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The Bowtie "Stigma"?

post #1 of 93
Thread Starter 
A few days ago I re-read I'm Frank Hamer, the biography of the famous Texas Ranger best known for killing Bonnie Parker and Clyde Barrow. In it there were a number of group photos of Texas Rangers from the 1920s and early 1930s. Interestingly enough, quite a few, maybe a third of them in each photo, were wearing bowties. Certainly, there aren't too many men more tough and macho than a Texas Ranger. As my old friend Bill Jordan (a very dangerous, formidable man in his own right) remarked to me in one of the last conversations I had with him, "They were fierce, those old Rangers. They were very jealous of their reputations."

This leads me to wonder when exactly and why the bowtie began to acquire the negative imagery that surrounds it today--the mark of the nerd or dweeb, the otherworldly professor, the clown, the professional eccentric. Yeah, I know it is a perfectly legitimate piece of neckwear, I wear them occasionally, but I think we're all aware of this popular perception of them.

Anybody got any ideas of how and when bowties began to fall from favor? One might correlate it with the decline of the three-piece suit, but that hardly seems like the whole story. Was there some defining character that made the bowtie seem ridiculous, sort of like what Thurston Howell III did to the ascot?
post #2 of 93
Interesting question. I don't know the answer.
post #3 of 93
Cockfight attire?
heh...I don't know either.
post #4 of 93
/thred
post #5 of 93
Hard to say, isn't it. I've often thought it may have have had something to do with the conformity of the 50s/60s company man: that was the critical moment in America when suit and tie became strongly identified as merely a white-collar uniform - the time when it began to acquire a fixed cultural meaning as something worn by the average man only when not in his leisure hours. In that narrow-lapelled, skinny four-in-hand period of decline, the charm of a bow stood out against the anonymous, formulaic company man's 2 piece ensemble. Yet, I think it was still seen as much less eccentric in those days than it is now. Was there any defining character that dealt the blow to the bowtie? Maybe not - although Pee Wee Herman comes to mind. Be that as it may, the bow doesn't deserve such stigma- there should be more neckwear options for the well-dressed man than the ubiquitous four-in-hand.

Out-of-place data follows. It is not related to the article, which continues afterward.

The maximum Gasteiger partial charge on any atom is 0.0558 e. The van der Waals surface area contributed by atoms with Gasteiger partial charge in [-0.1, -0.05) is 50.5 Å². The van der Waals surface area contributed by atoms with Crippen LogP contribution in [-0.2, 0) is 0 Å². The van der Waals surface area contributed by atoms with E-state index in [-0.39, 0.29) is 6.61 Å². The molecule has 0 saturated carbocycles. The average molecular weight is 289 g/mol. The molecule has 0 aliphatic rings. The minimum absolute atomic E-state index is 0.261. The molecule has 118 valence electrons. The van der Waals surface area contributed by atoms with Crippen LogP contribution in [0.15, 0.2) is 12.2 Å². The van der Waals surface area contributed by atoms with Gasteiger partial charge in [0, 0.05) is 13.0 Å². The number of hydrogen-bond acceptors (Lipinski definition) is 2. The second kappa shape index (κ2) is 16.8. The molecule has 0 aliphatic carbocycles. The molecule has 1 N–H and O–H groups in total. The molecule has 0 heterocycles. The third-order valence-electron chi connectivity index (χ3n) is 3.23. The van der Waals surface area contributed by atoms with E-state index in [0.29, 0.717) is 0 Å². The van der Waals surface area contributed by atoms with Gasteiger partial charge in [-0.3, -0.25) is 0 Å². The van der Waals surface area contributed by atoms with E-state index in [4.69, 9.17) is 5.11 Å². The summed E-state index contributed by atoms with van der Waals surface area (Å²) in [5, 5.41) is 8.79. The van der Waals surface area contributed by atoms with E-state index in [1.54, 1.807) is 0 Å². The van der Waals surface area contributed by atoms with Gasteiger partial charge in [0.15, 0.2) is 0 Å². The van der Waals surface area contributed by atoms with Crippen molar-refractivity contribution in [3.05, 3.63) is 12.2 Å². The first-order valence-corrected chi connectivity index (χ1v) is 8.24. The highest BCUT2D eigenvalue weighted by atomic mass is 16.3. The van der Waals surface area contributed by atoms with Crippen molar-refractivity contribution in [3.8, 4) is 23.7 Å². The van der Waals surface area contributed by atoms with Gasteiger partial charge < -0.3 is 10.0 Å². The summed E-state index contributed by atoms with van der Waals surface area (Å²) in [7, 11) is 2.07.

post #6 of 93
Quote:
Originally Posted by Nexus6 View Post
Cockfight attire?
Cockfights were once a gentleman's game where you wore your best.
post #7 of 93
two words - Orville Redenbocker
post #8 of 93
Quote:
Originally Posted by robin View Post
Cockfights were once a gentleman's game where you wore your best.

Now that...is interesting.
I do admit ignorance on both topics.
I'll do some reading on it later.
Apparently cock-fighting is still very popular in the Pacific Rim countries (ex. Philippines)
Other than that, I have everything to learn.

Just for the record...I like Bow-Ties.
Aside from a black one for my tuxedo, I have only one other;
a 30 year old tartan clip-on, only I don't remember which clan I represent while wearing it,
if I ever wear it.
post #9 of 93
Thread Starter 
Quote:
Originally Posted by lightsaber View Post